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Top 5 Plastic Surgery Innovations of the Decade

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Jeff Weinzweig, MD

Board-certified plastic and reconstructive surgeon who offers advice and information on all aspects of this specialty.


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1.  Face Transplantation.
With refinement of microsurgical techniques and immunosuppressive therapy protocols, facial transplantation has become a reality. In 2005, Dr. Bernard Devauchelle and Dr. Jean-Michel Dubernard performed the first face transplant in Amiens, France after Isabelle Dinoire's face had been ravaged by her dog.
 
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Isabelle Dinoire, the world's first face transplant patient.   

2.  Craniofacial Distraction.
Although the concepts originated in the early 1900s and were popularized by Illizarov in the 1950s for lower extremity lengthening, it wasn't until the early 1990s that Dr. McCarthy's  groundbreaking work on distraction of the mandible paved the way for the technological explosion that occurred this past decade as newer methods of performing craniofacial distraction have been refined.  These techniques permit the gradual advancement of various parts of the facial skeleton (e.g., mandible (lower jaw), maxilla (upper jaw/midface), frontal bone) to achieve a desired result with less risk of relapse of the bone to the original position. 

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3.  Hand Transplantation.
The first hand transplant to achieve prolonged success was directed byUniversity of Louisville surgeons Drs. Warren Breidenbach and Tsu-Min Tsai in cooperation with the Kleinert Hand Institute and Jewish Hospital in Louisville, Kentucky. The procedure was performed on New Jersey native Matthew Scott on January 24, 1999. More recently, on May 4, 2009, Jeff Kepner, a 57-year-old Augusta, Georgia, resident, underwent the first double hand transplant in the United States at the University of Pittsburgh Medical Center.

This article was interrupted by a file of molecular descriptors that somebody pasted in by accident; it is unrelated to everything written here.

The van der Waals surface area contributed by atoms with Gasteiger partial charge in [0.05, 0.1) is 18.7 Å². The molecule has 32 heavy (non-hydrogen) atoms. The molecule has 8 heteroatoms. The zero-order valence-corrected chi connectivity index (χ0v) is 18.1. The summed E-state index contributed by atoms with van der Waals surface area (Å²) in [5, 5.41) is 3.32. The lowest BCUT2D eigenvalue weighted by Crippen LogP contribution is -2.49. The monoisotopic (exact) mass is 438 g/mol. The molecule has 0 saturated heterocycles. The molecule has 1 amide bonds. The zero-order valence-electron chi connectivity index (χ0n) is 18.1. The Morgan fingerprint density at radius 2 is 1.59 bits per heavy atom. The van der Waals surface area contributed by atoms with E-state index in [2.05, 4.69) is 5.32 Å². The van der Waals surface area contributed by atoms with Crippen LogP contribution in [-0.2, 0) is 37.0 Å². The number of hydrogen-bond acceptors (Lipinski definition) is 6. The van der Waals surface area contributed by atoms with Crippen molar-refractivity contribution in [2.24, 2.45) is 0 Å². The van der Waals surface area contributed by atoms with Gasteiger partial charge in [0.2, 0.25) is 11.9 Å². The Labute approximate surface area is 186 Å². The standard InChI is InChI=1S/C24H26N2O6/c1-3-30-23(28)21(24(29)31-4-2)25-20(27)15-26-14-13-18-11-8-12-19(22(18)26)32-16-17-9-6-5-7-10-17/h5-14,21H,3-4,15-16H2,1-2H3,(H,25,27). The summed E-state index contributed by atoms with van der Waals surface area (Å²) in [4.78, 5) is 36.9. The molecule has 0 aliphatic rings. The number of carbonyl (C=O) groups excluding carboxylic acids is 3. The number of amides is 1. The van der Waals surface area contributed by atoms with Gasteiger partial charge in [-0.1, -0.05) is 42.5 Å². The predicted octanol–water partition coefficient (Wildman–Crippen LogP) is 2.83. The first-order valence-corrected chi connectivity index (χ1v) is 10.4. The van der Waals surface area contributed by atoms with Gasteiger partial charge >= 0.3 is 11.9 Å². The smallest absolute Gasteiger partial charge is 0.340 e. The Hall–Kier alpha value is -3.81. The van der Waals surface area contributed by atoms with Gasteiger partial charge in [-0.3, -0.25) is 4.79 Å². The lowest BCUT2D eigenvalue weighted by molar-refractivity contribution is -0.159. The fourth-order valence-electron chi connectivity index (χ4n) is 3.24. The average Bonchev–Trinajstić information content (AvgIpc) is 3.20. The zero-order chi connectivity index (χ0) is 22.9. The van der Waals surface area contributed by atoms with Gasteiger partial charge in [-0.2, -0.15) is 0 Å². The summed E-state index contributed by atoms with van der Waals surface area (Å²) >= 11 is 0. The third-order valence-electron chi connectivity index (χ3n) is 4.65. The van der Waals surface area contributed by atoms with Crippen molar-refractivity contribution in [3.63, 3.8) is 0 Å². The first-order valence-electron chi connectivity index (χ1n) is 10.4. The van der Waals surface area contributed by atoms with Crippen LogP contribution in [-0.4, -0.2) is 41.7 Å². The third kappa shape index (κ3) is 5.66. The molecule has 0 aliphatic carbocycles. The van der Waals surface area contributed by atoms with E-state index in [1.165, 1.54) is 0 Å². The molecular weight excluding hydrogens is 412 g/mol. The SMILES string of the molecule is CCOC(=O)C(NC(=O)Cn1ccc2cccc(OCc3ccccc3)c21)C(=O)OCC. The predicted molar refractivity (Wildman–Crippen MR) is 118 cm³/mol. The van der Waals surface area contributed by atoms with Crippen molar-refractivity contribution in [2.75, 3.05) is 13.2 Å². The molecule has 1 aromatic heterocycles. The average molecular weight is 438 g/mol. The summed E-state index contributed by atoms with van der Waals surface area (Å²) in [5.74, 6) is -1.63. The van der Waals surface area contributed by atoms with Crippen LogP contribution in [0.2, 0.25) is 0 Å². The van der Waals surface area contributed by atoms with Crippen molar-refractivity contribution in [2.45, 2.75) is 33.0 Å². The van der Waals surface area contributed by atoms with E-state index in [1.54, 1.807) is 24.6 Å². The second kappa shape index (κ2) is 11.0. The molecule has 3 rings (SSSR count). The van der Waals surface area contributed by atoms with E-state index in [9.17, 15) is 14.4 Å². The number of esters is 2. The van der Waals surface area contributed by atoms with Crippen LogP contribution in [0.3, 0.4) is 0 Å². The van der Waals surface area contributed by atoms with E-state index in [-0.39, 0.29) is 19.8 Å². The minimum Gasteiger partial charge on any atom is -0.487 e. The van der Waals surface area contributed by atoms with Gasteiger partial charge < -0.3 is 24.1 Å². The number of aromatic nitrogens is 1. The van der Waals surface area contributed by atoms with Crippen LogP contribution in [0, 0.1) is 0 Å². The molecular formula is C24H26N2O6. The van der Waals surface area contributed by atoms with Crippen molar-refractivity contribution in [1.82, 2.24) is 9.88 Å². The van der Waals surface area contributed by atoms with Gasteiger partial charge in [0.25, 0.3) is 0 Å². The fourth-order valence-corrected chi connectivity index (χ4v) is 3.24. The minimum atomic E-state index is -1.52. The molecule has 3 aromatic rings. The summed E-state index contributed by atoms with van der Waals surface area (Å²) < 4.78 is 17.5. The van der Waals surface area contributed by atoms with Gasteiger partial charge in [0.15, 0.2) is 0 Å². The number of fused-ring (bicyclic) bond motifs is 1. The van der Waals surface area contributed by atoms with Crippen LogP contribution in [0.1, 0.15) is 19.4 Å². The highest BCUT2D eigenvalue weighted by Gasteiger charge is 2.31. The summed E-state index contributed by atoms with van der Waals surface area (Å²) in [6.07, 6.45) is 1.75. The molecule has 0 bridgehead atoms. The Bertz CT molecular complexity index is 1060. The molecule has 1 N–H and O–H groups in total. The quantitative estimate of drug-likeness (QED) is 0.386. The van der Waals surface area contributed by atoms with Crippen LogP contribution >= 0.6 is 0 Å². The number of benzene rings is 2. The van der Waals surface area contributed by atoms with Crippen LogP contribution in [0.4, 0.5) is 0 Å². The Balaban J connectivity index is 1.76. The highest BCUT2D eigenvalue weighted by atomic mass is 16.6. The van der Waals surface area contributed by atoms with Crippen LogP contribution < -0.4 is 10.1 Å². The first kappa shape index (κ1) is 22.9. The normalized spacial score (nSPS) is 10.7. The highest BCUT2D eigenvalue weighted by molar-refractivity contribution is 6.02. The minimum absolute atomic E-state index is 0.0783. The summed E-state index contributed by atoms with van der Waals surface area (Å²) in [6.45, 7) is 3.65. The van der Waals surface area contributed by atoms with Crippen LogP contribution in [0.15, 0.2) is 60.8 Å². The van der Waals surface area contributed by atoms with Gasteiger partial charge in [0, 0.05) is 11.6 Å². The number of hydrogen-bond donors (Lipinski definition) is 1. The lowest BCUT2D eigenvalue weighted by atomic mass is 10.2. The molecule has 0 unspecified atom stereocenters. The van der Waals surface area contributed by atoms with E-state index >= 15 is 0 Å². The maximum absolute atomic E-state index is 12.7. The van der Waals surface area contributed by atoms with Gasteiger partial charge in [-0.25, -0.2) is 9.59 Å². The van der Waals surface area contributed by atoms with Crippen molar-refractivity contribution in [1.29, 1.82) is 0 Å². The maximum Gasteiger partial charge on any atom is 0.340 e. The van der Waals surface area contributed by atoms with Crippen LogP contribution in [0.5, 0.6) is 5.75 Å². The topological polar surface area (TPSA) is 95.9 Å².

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Matthew Scott following hand transplantation.

4.  Non-Surgical Facial Rejuvenation.
Restylane and juvederm and radiesse, oh my!  The past decade has seen an explosion in new products and procedures to offer even the most skeptical a fountain of youth, of sorts. The incorporation of hyaluronic acid, the body's own natural extracellular matrix substance, into a myriad of these products has, indeed, proved effective in the war on aging.

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5.  Perforator Flaps.
The development of the "perforator flap" has added a new dimension to reconstructive plastic surgery, permitting the preservation of valuable rectus muscle, in the case of breast reconstruction, and facilitating a myriad of reconstructive options for a diverse scope of reconstructive needs. Such flaps are based on a specific arterial "perforator" vessel that supplies the blood supply to the entire flap of tissue without the need to incorporate adjacent muscle into the flap for the sole purpose of enhancing perfusion to the flap.

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The deep inferior epigastric perforator (DIEP) flap for breast reconstruction. 

 

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